One day, I was teaching my French 4 class and all of a sudden, students started laughing. We were discussing Le Petit Prince, which is a wonderful book, but not always a knee-slapper. I quickly saw that most of the students were looking at their phones. In my class, for the lower levels, they were not allowed to use cell phones most of the time, except for a cell phone-specific activity. Otherwise, they would be in trouble for specifically disobeying a rule. As this was an upper-level class, instead of getting frustrated with the students for not doing what they were told, I decided to lean in. I asked what was funny. One student hesitated, then told me about AirDrop. This blew my mind! If you have an iPhone, it is a way of sharing an image from your phone to anyone in your immediate surroundings that has an iPhone with their AirDrop turned on. Then, I started thinking: I doubt very much that many teachers know about it—maybe minus the newest of teachers. (I was 35! Perhaps a little sad that I didn’t know, but then again, teenagers are always the first to know or start any fad, in my experience.) At any rate, I found an image related to what we were talking about, sent it via AirDrop, and had students write about it. A technologically teachable moment!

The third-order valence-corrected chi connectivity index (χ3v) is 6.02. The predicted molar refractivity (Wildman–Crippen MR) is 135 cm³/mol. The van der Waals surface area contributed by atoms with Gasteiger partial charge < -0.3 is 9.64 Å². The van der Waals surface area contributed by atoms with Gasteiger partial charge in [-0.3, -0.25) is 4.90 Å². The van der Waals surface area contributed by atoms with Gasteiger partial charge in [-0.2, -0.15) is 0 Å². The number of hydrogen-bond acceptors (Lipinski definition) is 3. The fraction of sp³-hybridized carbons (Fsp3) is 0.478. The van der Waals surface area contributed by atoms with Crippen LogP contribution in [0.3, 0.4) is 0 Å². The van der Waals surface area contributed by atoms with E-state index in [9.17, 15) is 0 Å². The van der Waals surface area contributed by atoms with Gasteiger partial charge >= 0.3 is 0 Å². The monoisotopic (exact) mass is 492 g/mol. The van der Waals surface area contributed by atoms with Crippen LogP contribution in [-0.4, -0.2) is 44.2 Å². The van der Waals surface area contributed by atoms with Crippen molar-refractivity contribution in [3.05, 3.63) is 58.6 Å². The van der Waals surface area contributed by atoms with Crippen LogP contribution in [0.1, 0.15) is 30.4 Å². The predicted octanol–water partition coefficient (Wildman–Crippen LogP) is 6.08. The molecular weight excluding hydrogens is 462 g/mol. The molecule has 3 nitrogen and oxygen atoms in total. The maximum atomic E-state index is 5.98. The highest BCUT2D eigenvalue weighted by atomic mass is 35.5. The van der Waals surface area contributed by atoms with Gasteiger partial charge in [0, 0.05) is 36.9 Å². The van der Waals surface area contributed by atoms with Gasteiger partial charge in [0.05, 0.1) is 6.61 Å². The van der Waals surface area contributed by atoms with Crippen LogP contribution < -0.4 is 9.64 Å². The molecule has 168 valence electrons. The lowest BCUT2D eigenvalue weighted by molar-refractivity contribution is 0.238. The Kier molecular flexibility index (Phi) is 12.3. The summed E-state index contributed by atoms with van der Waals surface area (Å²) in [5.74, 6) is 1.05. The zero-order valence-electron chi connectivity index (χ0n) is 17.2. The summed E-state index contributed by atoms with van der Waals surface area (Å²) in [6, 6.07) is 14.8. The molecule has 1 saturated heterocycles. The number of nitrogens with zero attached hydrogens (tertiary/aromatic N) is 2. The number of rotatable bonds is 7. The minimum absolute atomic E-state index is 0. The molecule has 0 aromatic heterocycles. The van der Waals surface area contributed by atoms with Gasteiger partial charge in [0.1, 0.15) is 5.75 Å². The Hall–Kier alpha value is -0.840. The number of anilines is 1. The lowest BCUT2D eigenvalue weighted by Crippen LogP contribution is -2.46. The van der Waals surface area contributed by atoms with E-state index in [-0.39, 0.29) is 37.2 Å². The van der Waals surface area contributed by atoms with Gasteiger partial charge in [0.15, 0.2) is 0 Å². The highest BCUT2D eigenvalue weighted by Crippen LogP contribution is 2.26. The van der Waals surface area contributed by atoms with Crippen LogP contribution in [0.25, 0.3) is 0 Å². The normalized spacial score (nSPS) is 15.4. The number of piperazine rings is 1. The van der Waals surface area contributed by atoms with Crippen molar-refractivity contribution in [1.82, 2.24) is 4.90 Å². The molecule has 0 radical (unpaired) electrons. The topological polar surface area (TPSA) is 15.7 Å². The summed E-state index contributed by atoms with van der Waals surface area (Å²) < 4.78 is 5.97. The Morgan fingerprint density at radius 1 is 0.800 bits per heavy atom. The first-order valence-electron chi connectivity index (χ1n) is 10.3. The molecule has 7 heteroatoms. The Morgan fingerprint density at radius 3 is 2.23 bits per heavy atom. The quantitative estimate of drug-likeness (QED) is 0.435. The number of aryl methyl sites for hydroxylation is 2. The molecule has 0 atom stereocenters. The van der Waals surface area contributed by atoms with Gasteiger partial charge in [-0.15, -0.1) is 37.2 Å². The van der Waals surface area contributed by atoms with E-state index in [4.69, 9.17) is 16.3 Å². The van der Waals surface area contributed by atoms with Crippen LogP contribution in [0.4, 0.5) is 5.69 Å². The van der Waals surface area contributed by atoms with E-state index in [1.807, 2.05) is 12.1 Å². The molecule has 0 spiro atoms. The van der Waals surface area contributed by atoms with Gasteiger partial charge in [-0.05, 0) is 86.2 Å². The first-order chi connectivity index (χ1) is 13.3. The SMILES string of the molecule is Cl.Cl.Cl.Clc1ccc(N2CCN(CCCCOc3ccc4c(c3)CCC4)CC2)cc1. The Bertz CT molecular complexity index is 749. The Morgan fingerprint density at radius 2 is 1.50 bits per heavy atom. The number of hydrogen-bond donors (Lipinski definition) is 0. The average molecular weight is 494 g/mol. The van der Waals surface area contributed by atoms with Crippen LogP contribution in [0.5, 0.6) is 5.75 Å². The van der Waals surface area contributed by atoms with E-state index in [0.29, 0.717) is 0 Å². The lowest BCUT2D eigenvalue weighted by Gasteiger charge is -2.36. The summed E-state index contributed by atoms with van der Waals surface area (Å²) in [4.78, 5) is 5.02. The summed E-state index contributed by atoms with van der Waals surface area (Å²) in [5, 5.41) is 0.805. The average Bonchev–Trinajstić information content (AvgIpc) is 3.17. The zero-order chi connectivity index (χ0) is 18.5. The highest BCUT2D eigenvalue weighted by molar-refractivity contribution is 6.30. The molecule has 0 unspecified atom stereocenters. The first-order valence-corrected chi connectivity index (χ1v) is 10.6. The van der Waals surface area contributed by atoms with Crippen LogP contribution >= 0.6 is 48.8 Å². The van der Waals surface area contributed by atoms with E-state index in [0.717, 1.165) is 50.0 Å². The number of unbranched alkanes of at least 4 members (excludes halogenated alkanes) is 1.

That got me thinking. I contacted Julia Ullmann, who is one of the most technologically-savvy teachers that I knew. She jumped right on it and wrote a book not only on AirDrop, but also Instagram, Twitter, and SnapChat.

We thought: Yes, have your boundaries. That said, it is effective to teach languages where your students are already. You catch more bees with honey than with vinegar, right?

Here is an excerpt with one type of activity you can do with AirDrop.


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If you like it, and want to see how to use AirDrop, along with other ideas, student examples, and pros and cons of this tool, and more, please check out Twitter Snapchat AirDrop Instagram at Teacher’s Discovery.

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